Polish President Andrzej Duda has announced he is vetoing a controversial law to replace Supreme Court judges with government nominees, BBC News reports.
Three key judicial reforms have been passed by Poland's parliament, prompting days of demonstrations across the country.
Before they become law, they require approval by the president. The changes have also set Poland's right-wing government on a collision course with the European Union.
The European Commission had threatened to impose sanctions this week if the reforms were not scrapped. European Council President Donald Tusk, a former Polish prime minister, had warned of a "black scenario that could ultimately lead to the marginalisation of Poland in Europe".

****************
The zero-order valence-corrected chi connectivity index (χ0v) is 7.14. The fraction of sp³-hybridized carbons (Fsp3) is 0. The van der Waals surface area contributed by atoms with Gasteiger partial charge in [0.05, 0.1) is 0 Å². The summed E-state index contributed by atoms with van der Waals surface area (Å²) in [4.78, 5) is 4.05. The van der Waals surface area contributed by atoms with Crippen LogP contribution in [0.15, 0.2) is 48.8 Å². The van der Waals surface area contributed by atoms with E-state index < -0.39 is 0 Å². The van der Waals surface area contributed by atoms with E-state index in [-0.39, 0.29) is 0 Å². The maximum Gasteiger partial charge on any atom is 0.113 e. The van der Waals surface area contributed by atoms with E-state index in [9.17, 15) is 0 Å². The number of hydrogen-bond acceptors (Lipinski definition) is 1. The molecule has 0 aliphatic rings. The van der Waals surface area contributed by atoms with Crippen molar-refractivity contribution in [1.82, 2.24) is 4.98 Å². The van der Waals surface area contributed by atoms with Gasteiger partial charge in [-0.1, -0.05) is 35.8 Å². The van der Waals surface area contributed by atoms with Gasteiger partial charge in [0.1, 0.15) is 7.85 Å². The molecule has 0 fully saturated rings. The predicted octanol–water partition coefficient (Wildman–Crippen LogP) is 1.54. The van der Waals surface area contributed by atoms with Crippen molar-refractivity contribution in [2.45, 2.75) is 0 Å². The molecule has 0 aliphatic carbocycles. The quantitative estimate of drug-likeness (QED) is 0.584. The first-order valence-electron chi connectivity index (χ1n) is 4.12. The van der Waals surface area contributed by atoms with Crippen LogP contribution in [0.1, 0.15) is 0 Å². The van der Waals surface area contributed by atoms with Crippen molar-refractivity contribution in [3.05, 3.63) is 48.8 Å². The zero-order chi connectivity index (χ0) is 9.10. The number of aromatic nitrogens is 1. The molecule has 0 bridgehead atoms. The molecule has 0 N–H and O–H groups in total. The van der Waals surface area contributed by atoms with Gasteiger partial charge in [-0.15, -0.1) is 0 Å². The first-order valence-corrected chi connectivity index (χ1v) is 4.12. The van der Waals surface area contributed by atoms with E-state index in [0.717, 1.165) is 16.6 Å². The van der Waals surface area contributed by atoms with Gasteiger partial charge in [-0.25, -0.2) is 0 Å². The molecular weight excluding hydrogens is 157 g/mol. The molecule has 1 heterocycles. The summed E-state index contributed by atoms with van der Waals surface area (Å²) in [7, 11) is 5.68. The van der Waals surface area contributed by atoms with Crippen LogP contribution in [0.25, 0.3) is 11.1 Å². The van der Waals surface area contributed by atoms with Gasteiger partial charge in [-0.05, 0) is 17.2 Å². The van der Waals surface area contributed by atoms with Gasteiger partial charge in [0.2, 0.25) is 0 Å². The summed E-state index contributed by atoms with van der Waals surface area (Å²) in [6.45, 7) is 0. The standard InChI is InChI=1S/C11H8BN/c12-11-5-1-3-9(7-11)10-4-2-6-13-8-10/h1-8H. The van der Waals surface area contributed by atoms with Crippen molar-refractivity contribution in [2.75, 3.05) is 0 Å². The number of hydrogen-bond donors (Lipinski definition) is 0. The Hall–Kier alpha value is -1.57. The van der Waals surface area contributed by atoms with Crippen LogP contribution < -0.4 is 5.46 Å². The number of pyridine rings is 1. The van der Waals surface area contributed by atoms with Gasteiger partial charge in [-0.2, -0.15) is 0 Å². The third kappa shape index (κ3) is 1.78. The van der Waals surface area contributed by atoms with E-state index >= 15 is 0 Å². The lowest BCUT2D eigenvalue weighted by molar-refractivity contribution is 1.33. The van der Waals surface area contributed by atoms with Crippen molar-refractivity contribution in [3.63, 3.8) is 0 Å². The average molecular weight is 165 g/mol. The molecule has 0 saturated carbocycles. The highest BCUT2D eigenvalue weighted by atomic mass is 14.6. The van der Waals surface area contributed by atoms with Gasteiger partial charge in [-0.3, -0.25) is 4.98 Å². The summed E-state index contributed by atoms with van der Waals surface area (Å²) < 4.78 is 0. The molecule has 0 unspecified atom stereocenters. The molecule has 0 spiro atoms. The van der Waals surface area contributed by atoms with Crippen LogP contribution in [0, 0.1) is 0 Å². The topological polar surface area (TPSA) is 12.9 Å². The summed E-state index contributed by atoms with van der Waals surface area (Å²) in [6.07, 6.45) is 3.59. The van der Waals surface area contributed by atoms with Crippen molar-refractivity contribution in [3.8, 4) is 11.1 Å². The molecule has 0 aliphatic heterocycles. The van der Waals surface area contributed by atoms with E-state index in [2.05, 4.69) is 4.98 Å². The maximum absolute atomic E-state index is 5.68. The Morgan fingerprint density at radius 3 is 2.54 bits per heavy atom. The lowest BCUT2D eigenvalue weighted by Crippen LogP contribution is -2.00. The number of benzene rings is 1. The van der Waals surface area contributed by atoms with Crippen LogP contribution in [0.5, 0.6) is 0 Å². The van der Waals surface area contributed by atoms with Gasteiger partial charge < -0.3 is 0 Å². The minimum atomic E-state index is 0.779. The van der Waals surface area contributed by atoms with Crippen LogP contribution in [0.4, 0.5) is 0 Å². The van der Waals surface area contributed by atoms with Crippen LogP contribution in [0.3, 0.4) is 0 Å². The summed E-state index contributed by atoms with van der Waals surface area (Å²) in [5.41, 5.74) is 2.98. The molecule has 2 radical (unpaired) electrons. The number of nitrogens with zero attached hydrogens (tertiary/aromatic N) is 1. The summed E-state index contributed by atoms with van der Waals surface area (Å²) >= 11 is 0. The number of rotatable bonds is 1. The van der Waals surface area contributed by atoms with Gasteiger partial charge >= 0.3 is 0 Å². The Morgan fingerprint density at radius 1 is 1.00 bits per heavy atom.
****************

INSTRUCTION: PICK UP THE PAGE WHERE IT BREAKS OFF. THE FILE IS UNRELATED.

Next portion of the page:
"As president I don't feel this law would strengthen a sense of justice," Mr Duda said in a statement broadcast on national television. "These laws must be amended."
He said he was vetoing two of the new laws but approving a third, which gives the justice minister the right to name the heads of Poland's lower courts.
The Law and Justice (PiS) government has strongly rejected claims that the reforms are a move towards authoritarian rule and has expressed disappointment at Mr Duda's decision to wield a veto.
Duda had already intervened last week in an attempt to find a compromise and the laws went through parliament at the weekend.
But his latest step is seen as a surprise and marks a potential constitutional showdown with the government.
Duda is himself a former member of the populist ruling party and he had already rejected a meeting on the crisis with Donald Tusk.